I like the way the director projects the captor as other or outsiders as well. The subject here talks about how he is more comfortable in the woods than in the city, and as we travel the highway in his vehicle, Detroit seems to have areas dense with green landscape. The animal controller reflects on a time when he met a cheetah in the wild, as he laments the possibility that man will kill everything that can potentially maim or kill him and what such a world would look like. Detroit Wild City screens again at UC Berkeley's Pacific Film Archive Wednesday, May 4, 8:40 PM. Visit

Better this World

Another film of interest is "Better This World," which looks at FBI surveillance today and how if you think COINTELPRO ended with the killing of Martin King and Malcolm X, think again. It shows how like Hitler, the enemy is a master at seduction and uses one's passions, in this case, two young men who wanted to make the country uphold its ideals expressed in founding documents: the Declaration of Independence and its Constitution and Bill of Rights. The only problem they meet a man, Brandon Darby, a sky, on the FBI payroll who breaks the law, yet it is these two young men who take the fall.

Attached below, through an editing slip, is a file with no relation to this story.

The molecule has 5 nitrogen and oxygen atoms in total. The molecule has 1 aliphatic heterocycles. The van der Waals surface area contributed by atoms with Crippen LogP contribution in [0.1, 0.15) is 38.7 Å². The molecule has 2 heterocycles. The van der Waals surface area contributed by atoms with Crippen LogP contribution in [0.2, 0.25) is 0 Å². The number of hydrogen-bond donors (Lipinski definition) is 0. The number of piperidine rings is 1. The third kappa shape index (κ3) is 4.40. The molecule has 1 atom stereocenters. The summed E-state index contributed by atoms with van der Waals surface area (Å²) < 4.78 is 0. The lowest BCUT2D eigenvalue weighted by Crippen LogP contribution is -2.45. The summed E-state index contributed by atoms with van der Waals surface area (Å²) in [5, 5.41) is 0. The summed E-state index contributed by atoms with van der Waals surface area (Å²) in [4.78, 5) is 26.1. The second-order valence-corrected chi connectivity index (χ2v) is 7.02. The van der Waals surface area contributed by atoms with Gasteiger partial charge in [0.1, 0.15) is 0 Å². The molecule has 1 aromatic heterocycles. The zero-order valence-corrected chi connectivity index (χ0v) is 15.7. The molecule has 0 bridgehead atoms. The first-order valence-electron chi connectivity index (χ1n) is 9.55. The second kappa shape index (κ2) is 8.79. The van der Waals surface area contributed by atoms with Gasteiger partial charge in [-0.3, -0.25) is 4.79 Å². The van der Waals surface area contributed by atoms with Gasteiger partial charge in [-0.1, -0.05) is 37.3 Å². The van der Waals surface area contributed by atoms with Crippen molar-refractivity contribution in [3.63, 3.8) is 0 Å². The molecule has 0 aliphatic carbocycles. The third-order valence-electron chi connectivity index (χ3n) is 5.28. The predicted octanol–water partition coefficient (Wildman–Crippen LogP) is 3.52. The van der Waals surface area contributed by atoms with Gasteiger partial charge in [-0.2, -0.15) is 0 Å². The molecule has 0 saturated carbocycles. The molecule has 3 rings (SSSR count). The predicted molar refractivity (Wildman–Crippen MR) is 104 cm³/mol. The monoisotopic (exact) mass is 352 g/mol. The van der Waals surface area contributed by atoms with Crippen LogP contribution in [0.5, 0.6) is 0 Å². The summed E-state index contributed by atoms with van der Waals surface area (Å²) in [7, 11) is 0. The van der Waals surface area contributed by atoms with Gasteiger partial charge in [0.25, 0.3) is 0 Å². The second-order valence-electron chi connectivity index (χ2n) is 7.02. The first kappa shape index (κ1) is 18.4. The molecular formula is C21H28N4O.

It is an amazing story with cast and causes the San Francisco Bay Area audience is familiar with like Malik Rahim and Common Ground Relief, Robert H. King and Angola 3. Informants are not all bad, I guess, if one looks at Brandon's work at Common Ground Relief and his rescue of Robert F. King, but he definitely needed watching, his behavior then and as depicted in the film, unstable and extreme--read: "crazy."

Darby twists the boys' enthusiasm into a terrorist operation. It shows how vulnerable certain people are and how evil is manipulative and pervasive--by the time the two subjects wake up, they are captured ideologically and then physically with their arrest.